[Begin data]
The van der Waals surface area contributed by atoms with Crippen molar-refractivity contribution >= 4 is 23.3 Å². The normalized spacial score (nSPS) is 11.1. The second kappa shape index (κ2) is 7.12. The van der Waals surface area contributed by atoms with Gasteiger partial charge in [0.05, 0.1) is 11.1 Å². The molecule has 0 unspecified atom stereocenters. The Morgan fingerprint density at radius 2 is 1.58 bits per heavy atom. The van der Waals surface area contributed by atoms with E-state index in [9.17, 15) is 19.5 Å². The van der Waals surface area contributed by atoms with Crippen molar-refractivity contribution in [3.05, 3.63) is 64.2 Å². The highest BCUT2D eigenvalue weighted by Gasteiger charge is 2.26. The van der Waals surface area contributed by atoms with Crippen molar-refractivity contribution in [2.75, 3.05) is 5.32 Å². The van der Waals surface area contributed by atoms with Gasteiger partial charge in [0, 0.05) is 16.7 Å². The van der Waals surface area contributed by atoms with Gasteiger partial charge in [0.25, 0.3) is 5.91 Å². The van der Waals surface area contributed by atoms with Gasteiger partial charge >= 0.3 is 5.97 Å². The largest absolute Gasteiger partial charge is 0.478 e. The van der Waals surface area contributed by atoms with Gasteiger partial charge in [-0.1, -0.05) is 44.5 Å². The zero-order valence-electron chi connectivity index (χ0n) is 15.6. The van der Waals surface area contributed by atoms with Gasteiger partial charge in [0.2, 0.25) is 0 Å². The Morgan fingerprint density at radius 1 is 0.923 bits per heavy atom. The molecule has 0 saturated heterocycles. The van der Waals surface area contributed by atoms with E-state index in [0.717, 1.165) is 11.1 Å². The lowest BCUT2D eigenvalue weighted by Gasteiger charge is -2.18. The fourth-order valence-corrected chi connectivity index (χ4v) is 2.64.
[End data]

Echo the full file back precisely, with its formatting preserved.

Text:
The van der Waals surface area contributed by atoms with Crippen molar-refractivity contribution >= 4 is 23.3 Å². The normalized spacial score (nSPS) is 11.1. The second kappa shape index (κ2) is 7.12. The van der Waals surface area contributed by atoms with Gasteiger partial charge in [0.05, 0.1) is 11.1 Å². The molecule has 0 unspecified atom stereocenters. The Morgan fingerprint density at radius 2 is 1.58 bits per heavy atom. The van der Waals surface area contributed by atoms with E-state index in [9.17, 15) is 19.5 Å². The van der Waals surface area contributed by atoms with Crippen molar-refractivity contribution in [3.05, 3.63) is 64.2 Å². The highest BCUT2D eigenvalue weighted by Gasteiger charge is 2.26. The van der Waals surface area contributed by atoms with Crippen molar-refractivity contribution in [2.75, 3.05) is 5.32 Å². The van der Waals surface area contributed by atoms with Gasteiger partial charge in [0, 0.05) is 16.7 Å². The van der Waals surface area contributed by atoms with Gasteiger partial charge in [0.25, 0.3) is 5.91 Å². The van der Waals surface area contributed by atoms with Gasteiger partial charge >= 0.3 is 5.97 Å². The largest absolute Gasteiger partial charge is 0.478 e. The van der Waals surface area contributed by atoms with Gasteiger partial charge in [-0.1, -0.05) is 44.5 Å². The zero-order valence-electron chi connectivity index (χ0n) is 15.6. The van der Waals surface area contributed by atoms with Gasteiger partial charge in [0.2, 0.25) is 0 Å². The Morgan fingerprint density at radius 1 is 0.923 bits per heavy atom. The molecule has 0 saturated heterocycles. The van der Waals surface area contributed by atoms with E-state index in [0.717, 1.165) is 11.1 Å². The lowest BCUT2D eigenvalue weighted by Gasteiger charge is -2.18. The fourth-order valence-corrected chi connectivity index (χ4v) is 2.64.